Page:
ALL WAYS UP FOUNDATION wrote -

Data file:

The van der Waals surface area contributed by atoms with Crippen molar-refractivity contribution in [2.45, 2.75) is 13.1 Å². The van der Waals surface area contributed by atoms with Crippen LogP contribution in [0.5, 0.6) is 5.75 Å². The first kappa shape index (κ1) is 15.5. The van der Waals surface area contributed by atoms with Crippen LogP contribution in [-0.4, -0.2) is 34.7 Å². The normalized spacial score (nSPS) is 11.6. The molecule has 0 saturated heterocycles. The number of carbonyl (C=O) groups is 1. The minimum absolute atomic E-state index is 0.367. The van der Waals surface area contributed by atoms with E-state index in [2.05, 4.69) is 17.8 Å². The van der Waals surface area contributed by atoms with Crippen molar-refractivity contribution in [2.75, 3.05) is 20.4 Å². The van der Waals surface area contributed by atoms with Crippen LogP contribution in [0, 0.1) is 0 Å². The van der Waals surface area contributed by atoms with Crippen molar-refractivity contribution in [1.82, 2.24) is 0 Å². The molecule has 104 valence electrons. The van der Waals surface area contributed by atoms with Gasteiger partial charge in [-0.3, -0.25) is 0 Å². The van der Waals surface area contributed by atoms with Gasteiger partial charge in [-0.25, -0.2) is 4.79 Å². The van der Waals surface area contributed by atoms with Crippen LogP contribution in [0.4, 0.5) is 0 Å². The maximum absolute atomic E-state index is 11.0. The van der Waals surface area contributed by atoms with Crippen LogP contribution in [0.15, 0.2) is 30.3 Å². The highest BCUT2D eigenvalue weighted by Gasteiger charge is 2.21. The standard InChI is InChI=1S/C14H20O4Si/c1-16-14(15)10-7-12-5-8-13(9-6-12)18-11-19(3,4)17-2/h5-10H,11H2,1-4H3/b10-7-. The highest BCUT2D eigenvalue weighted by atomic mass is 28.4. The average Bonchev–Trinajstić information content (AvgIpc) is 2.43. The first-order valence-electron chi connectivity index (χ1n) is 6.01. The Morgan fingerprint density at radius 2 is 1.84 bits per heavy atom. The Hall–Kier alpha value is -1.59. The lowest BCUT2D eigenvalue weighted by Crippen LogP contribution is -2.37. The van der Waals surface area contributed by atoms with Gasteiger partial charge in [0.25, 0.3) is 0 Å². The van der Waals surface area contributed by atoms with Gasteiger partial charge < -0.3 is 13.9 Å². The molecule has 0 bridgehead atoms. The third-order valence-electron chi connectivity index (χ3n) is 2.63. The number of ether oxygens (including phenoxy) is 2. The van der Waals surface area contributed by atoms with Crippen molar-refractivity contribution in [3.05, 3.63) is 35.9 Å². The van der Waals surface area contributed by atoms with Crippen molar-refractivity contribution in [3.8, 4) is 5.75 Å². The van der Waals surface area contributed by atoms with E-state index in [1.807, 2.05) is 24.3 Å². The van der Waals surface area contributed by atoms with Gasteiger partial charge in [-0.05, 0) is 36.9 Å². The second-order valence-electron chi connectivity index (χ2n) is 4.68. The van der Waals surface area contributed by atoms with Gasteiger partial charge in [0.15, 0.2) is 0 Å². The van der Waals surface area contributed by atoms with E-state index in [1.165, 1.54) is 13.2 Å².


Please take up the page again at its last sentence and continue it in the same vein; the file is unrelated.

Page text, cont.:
Coming to the US at the age of five, I was downhearted to leave my life and the majority of my extended family in Peru. In an attempt to cheer me up, my father promised on the plane that once we got to the US, they were going to celebrate our arrival with fireworks at the Rose Bowl stadium. We landed on the afternoon of the fourth of July. A cousin picked us up from the airport and drove us to my aunt’s house in Altadena where we would be staying until my parents could get on their feet. That night, my aunt drove us all to the Rose Bowl and as it began to get dark, the fireworks began. In that moment, with the comfort of my family and the exciting flashes of fireworks in the sky, I got the feeling everything was going to turn out all right. My parents had great jobs in Peru, my father owned his own business and my mother had a high-status job at a company, but they wanted to give my sister and me more opportunities and a better chance at life so they decided to migrate to the US. This meant leaving their jobs, our house, and most importantly, our family, which was very difficult because we were very close-knit. A few days before we left, we had a going away party. I was happy to see everyone I loved and know how much they care about us, but at the same time it was heartbreaking to realize that I wouldn’t be able to see many of them after we made this journey. After our arrival, my parents understood that the only way to survive in a foreign country was by preserving their cultural values. Once I began school, I found this to be very challenging because I was also trying to assimilate. Not only did I have to learn the language, but I also had to immerse myself within a different culture. There weren’t any special classes for non-English speakers at my school, but I was fortunate that one of my first teachers spoke a little Spanish and could communicate with me. I then met some of my bilingual classmates who became quick friends as they helped me overcome my language barrier. My daily activities became easier with my improved knowledge of English, and I finally felt more settled in after the first few months. My family kept our Peruvian culture alive by keeping Peruvian customs in our household but we also chose to integrate American values in our lives, as we were a long way from Peru. Along the way the friends we made, made it very easy for us to get familiar with our surroundings. We even met Peruvian friends that shared similar lifestyles to ours, which was great because we had people who can empathize being away from our homeland. They made us feel that it was possible to preserve our Peruvian roots. The friends I gained around my neighborhood and at school helped give me the confidence to establish my own identity. My family and friends have had a great influence in shaping the person I am. All the support, care, and love they have showed to my family and I, I take in to consideration and cherish because it has made me a better person with great values. The hardships that I have endured trying to adjust to American culture and the life my parents had to give up have inspired me to pursue a higher level of education. I want to be able to implement my educational upbringing, my cultural sensitivity, and my love for physical therapy into reaching my goal as a future physical therapist for a professional football team. Having the opportunity provided by the Perlman Foundation to help financially support my academic and professional goals, would be an invaluable step in accomplishing my American Dream.